Newsletter January 2023



Welcome to the New Year 2023

It is a year of changes for many, including changes at the Friends of A Rocha Portugal!

In April 2015 I was asked if I would set up a Friends organisation for A Rocha Portugal.

After doing a feasibility study and then managing to persuade the Board of Directors that it was a cost effective project, I acquired funding to cover setting up costs and running costs for the first two years.  A Friends Administrator was employed, Filipa Braganca, who has worked  part-time for the Friends of A Rocha from the very start.

It is nearly 6 years that Filipa and I have produced the Friends monthly Newsletter, administered the yearly subscriptions, finances, Friends Events,  organised  the participation of ‘ The Friends’ at other organisations Events, which was aiming to raise awareness of A Rocha and encouraging people to become Friends of A Rocha.

I have been threatening for the last 2 years to retire, but due to the Covid Virus I stayed to help A Rocha get through the financial difficulties, inaugurating the Funding Appeal of 2020, which has been running each year since.

As of January 2023 I will be retiring and Marcial will be taking over the reins and I wish the Friends continued success in the future.

Filipa is having an exciting change in her life and now has a Full-time job in Lagos, which means she will not be volunteering every Thursday morning at the Open Days at Cruzinha, which she has been doing for the last 12 years. She will be really missed by everyone and she deserves a big thank you for her volunteering as well as her work at A Rocha.

At the moment Filipa will continue to produce the Newsletter and do the basic administration of the Friends of A Rocha.

So all change, hopefully there will be new faces taking on the responsibilities of keeping the Friends a happy , positive caring group of wonderful people, helping to protect our Planet. GOOD LUCK!

Both Filipa and I wish you all a healthy, happy and sustainable New Year!



Natural Parks in Portugal

Natural parks are “areas which contain predominantly natural or semi-natural ecosystems, where the long-term preservation of biodiversity may depend on human activity, ensuring a sustainable flow of natural products and services”. In Portugal there are 13 Natural Parks.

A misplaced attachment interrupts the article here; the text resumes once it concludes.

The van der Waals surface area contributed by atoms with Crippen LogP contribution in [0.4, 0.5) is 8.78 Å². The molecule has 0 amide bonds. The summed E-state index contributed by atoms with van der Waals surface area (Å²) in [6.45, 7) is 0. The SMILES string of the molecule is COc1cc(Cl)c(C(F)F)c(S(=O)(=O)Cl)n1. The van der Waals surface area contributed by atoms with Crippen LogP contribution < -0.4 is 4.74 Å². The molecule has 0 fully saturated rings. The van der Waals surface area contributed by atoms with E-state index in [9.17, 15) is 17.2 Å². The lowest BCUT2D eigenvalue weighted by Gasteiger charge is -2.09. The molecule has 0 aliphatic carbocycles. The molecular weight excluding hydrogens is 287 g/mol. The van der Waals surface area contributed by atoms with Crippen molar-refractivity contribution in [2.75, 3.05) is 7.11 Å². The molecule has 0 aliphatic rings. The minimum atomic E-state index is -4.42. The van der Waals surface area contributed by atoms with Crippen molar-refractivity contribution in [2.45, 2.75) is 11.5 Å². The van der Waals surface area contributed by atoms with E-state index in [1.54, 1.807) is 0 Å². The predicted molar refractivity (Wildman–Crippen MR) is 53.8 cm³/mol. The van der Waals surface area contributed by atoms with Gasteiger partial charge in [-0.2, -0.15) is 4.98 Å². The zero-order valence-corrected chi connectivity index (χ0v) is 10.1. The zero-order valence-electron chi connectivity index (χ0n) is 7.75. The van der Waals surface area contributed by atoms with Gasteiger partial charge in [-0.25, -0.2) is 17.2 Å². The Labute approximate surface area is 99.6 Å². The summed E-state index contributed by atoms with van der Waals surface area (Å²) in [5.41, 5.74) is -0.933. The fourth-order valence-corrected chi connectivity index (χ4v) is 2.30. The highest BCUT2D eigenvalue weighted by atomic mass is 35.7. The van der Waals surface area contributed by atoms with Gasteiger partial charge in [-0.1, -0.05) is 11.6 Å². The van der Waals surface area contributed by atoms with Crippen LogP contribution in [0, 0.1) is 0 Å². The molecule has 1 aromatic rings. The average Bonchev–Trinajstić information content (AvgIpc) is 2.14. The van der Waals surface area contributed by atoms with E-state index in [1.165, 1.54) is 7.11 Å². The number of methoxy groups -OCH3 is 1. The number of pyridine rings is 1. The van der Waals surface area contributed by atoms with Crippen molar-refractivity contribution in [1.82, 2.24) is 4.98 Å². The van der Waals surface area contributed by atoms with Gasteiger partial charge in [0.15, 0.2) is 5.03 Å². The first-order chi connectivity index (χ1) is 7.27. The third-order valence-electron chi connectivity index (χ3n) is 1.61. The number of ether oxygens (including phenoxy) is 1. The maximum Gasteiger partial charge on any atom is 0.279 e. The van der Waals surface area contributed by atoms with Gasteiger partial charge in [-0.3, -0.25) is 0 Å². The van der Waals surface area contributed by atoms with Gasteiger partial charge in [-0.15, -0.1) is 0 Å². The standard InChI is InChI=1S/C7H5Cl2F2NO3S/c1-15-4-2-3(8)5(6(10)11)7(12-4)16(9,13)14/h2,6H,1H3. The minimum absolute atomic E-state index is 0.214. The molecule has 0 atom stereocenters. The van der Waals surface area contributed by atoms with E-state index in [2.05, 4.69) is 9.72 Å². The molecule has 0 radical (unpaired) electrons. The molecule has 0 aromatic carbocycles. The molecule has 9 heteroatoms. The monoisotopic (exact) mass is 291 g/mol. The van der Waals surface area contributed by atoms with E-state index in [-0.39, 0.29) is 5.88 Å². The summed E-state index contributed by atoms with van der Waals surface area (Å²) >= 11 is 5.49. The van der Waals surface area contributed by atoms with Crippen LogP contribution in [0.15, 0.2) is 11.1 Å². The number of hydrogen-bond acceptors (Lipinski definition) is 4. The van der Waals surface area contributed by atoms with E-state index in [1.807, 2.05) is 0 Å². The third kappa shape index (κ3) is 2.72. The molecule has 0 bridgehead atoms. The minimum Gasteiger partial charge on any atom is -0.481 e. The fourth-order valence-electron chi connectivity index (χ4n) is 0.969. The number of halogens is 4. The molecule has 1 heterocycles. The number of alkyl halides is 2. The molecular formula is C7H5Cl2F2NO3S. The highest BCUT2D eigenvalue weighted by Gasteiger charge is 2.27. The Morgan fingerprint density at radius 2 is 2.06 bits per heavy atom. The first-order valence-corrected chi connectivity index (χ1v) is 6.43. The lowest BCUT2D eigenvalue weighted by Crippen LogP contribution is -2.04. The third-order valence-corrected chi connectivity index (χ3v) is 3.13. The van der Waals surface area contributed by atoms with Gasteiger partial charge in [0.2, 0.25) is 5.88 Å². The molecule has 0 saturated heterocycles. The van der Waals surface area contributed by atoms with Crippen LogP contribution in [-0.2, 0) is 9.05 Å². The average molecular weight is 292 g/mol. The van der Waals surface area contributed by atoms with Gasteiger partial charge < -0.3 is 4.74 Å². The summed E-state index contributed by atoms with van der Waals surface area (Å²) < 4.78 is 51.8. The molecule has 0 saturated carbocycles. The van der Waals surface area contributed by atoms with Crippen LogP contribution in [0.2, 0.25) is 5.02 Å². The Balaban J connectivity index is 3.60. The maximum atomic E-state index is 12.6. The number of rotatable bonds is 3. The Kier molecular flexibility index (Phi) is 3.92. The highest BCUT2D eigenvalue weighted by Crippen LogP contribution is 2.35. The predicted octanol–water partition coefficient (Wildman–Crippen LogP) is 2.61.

Ria Formosa Natural Park

The Ria Formosa natural Park is situated in the Algarve with an area of 18 000 hectares comprising the parishes of Faro, Loulé, Olhão, Tavira e Vila Real de Santo António; it is the most important wet area of the Algarve.

The area is characterized by a coastal sandy dune cord (beaches and dunes) which protects a lagoon, where is possible to find a big variety of habitats: barrier islets, dunes, marshes, saltpans, fresh water lagoons, brackish lagoons, shrublands and farmlands. It has an important economic, social and ecological value. The Natural Park was created in December of 1987 aiming for the protection and conservation of the dune system, the protection of the native and migratory wild life and their habitats and the sustainability of its economic resources.

The estuary has an average depth of 2 metres and 14% of the area is always underwater; the water courses which lead to the lagoon are mainly seasonal and part of the water comes from the sea.  Due to the habitat diversity, location, climate and extension, this area houses a big diversity of wildlife like the Common Chameleon (Chamaeleo chamaeleon) or the Sea horse (Hippocampus sp) and it is also important for the birds (more than 20 000 wintering birds).

The symbol of the park it’s the Purple Swamphen (Porphyrio porphyrio) an emblematic species which has its most important population in the Ria Formosa natural Park.


Spiny hook-tip moth (Watsonalla uncinula, Borkhausen, 1790)

Family: Drepanidae

Wingspan: 18-35 mm (females are larger than males)

Habitat: Sbrublands, deciduous forests, Oak woodlands and gardens.

Flight period: January to December

Distribution: Portugal, Spain, France, Italy and western and southern parts of the Balkan Peninsula

Notes: The larvae feeds on Oak trees (leaves), Birch (Alnus sp and Betula sp) and Beech (Fagus sp). The common name (hook-tip) has to do with the shape of the tips of forewing, with a dark mark which resembles a hook. Similar to Oak hook-tip moth (Watsonalla binaria), both present in Portugal but W. uncinulla more widespread (all country) and with larger flight period.

Tweet… Tweet…

Eurasian Jay (Garrulus glandarius, Linneu, 1758)

Family: Corvidae

Size: 32 to 35 cm in length Wingspan: 54 to 58 cm

Habitat: Woodlands, pine forest, coniferous and deciduous forest or urban gardens.

Status: Resident (northern populations can do small migrations to southern regions)

Distribution: Western Europe to the Northeast Africa and Asia.